NFL Quietly Changes Rule That Keeps Rookies Out Of Spring Practices

This is a topic that I meant to get to last week, but during the season, it can be quite difficult to find the time to squeeze in every article that you would like to—even when you write at a level of volume as I do. Especially when it pertains to issues that don’t explicitly address the Pittsburgh Steelers, a rival, or an immediate opponent, they have to go on the back burner if there are more notable things to talk about.

But I thought that the Saturday afternoon before a Sunday evening game might be a good time to cover it. Seemingly fairly quietly, the NFL and the AFCA have collectively done away with one of the most annoying rules in football: the “May 16 Rule”.

According to the official NFL Operations website, the May 16 Rule, implemented first in 1990, “is an NFL effort to make sure that drafted rookies who have yet to graduate can finish their college educations without pressure to drop out to join their new NFL club”.

What this has ultimately done is prevented certain rookies—primarily from colleges who use the quarters system, rather than semesters—from participating in much of the early offseason activities, which just so happen to be especially helpful to them, as they have quite a bit of learning to do.

In recent years, the Steelers have had a few players who were affected by this rule, including, off the top of my head, wide receiver Markus Wheaton in 2013 and guard David DeCastro, both of whom came from schools who hold exams in June. I believe Jordan Zumwalt may also have been affected. Maybe Travis Feeney as well.

This is how the rule was originally written:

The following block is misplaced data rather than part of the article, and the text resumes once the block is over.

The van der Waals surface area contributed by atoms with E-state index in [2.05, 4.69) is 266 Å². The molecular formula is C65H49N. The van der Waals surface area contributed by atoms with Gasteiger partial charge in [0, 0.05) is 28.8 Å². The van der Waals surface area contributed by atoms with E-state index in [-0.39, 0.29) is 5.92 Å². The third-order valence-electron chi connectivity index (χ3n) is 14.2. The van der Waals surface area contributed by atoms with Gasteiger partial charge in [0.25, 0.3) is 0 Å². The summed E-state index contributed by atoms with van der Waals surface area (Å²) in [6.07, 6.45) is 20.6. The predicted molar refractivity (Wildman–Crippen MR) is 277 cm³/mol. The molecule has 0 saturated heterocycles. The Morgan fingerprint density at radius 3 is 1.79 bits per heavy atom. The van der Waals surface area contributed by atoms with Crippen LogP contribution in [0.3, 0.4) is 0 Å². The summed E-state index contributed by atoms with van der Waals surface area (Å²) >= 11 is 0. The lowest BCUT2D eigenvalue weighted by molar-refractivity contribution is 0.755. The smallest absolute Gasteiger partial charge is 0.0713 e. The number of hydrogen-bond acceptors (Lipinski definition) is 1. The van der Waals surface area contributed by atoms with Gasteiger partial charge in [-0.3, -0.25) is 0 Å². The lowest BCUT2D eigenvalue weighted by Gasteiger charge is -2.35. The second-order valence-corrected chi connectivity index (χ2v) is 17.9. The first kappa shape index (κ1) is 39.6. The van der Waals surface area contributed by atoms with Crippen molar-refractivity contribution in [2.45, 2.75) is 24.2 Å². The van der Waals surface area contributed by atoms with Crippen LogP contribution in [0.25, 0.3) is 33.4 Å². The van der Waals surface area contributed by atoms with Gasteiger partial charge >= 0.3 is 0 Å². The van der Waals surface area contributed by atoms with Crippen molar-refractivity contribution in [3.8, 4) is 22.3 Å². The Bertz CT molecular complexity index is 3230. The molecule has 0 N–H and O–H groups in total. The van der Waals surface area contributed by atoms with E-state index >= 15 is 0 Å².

(ii)  Players who attend schools with final examinations that conclude after May 16* may not participate in any activities other than the three-day post-Draft rookie minicamp until after the player’s final day of examinations.

(iii)  Players who have withdrawn from school may not attend any club activity (other than the three-day post-Draft Rookie minicamp) or be visited at his campus or residence, or any other location, by any club personnel or club representative if final examinations have yet to conclude at the school. This includes drafted players, any undrafted players that have signed as free agents, and any undrafted players that have not signed.

According to Pro Football Talk, the modified ruling now allows for such players to participated fully in offseason activities provided that the player

(1) provides documentation that he has completed all necessary requirement for all courses in which he was enrolled; (2) is permitted to return to school for any final exams in non-online courses, if he has remained enrolled; (3) is permitted enough time to complete final exams for online courses; or (4) is no longer enrolled in school.

It may not look—or even be—particularly significant in the grand scheme of things, but it is a big change especially for late-round and undrafted players from schools who were previously affected by this rule.

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